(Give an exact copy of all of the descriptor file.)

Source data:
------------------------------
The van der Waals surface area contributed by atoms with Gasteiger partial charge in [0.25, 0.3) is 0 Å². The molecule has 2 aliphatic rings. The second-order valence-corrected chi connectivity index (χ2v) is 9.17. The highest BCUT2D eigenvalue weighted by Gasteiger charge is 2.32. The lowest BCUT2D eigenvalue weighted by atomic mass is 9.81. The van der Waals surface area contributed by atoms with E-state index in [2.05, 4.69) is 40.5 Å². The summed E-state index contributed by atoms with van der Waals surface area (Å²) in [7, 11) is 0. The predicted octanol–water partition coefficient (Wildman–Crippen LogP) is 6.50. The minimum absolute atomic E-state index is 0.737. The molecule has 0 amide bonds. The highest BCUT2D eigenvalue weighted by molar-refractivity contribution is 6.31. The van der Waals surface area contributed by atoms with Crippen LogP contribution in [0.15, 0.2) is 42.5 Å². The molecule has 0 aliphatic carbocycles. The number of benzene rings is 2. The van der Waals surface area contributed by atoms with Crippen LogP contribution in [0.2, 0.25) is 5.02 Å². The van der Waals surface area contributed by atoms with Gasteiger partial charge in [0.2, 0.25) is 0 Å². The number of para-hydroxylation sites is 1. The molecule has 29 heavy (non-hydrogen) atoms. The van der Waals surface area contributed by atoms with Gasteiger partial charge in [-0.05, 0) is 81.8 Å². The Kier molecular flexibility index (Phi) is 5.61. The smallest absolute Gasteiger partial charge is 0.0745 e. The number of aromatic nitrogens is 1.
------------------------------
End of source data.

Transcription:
The van der Waals surface area contributed by atoms with Gasteiger partial charge in [0.25, 0.3) is 0 Å². The molecule has 2 aliphatic rings. The second-order valence-corrected chi connectivity index (χ2v) is 9.17. The highest BCUT2D eigenvalue weighted by Gasteiger charge is 2.32. The lowest BCUT2D eigenvalue weighted by atomic mass is 9.81. The van der Waals surface area contributed by atoms with E-state index in [2.05, 4.69) is 40.5 Å². The summed E-state index contributed by atoms with van der Waals surface area (Å²) in [7, 11) is 0. The predicted octanol–water partition coefficient (Wildman–Crippen LogP) is 6.50. The minimum absolute atomic E-state index is 0.737. The molecule has 0 amide bonds. The highest BCUT2D eigenvalue weighted by molar-refractivity contribution is 6.31. The van der Waals surface area contributed by atoms with Crippen LogP contribution in [0.15, 0.2) is 42.5 Å². The molecule has 0 aliphatic carbocycles. The number of benzene rings is 2. The van der Waals surface area contributed by atoms with Crippen LogP contribution in [0.2, 0.25) is 5.02 Å². The van der Waals surface area contributed by atoms with Gasteiger partial charge in [0.2, 0.25) is 0 Å². The number of para-hydroxylation sites is 1. The molecule has 29 heavy (non-hydrogen) atoms. The van der Waals surface area contributed by atoms with Gasteiger partial charge in [-0.05, 0) is 81.8 Å². The Kier molecular flexibility index (Phi) is 5.61. The smallest absolute Gasteiger partial charge is 0.0745 e. The number of aromatic nitrogens is 1.